Even as Wall Street skids lower almost by the day, and the major indexes have touched the levels of a bear market, some analysts are actually finding some signs in the performance of small-company stocks that might be pointing to the early stages of a much broader recovery.
NEW YORK — Even as Wall Street skids lower almost by the day, and the major indexes have touched the levels of a bear market, some analysts are actually finding some signs in the performance of small-company stocks that might be pointing to the early stages of a much broader recovery.
Small-cap stocks are now doing better than the overall market — and that has some analysts hopeful. These stocks typically get knocked lower during tough economic times as investors look to safer investments, but historically are the first to rise when the economy rebounds.
In the year after the end of each of the past 10 recessions, small stocks rose an average of 28 percent compared with 19 percent for large stocks, according to T. Rowe Price. And, the Russell 2000 index of smaller companies has performed significantly better than larger-company indexes so far this year.
While the Dow Jones industrials are down about 15 percent for the first half of the year, the Russell 2000 has fallen 10 percent. And, since the lows of mid-March, the Russell has risen almost 7 percent compared with the gain of less than 1 percent by the broader Standard & Poor’s 500 index.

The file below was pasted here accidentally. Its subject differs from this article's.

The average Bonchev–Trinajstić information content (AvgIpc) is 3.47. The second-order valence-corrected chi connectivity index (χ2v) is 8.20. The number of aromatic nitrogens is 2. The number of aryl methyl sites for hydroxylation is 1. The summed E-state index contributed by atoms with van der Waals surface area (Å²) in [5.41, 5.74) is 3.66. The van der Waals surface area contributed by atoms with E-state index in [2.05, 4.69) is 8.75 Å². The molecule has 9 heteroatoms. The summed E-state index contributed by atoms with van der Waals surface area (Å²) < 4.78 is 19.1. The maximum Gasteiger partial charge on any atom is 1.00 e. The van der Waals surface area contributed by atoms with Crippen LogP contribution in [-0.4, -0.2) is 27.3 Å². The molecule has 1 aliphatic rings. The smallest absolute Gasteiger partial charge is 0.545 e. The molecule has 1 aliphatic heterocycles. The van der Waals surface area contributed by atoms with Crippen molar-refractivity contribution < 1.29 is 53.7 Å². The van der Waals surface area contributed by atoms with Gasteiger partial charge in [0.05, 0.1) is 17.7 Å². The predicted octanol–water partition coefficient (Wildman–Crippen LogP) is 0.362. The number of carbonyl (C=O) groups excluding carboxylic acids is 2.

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“The classic thinking is that if you’re going to bet on a recovery, small caps are going to lead the charge,” said John Thornton, co-portfolio manager of Stephens Investment Management Group. “And when all you hear about is oil prices, interest rates and credit exposure, in the small-cap world you can find unique companies that can grow despite a bad economy.”
An official recession hasn’t been declared because it takes several quarters for economists to analyze all the data. And, in many cases the U.S. was already on its way out of a recession by the time economists got around to calling one.
The general feeling on Wall Street is that the U.S. is already in a recession, one that likely began at the end of last year. So, that means the rise in small-cap stocks might indicate the recovery is already under way.
To be sure, that doesn’t mean it’s entirely safe to rush back into the market and snap up undervalued blue-chip stocks. Thornton points out a number of variables — like the global credit crisis and soaring oil prices — that make the current market cycle hard to predict.
The upside right now of small-cap indexes like the Russell 2000 is that they’re largely shielded from credit-market turmoil. Instead of big global financial brands like Citigroup or Merrill Lynch, the small-cap indexes contain regional banks with little or no exposure to mortgage-backed securities and other risky investments.
Kim Caughey, equity research analyst for Fort Pitt Capital, said she thinks the rise of small caps might be more of an anomaly and not some sign of a rebound. Still, she said many investors who aren’t buying small-caps, and who gravitate toward the well-known large-cap names, should be more willing to diversify into smaller companies.
“Investors should be less market-cap sensitive and more value-sensitive,” she said.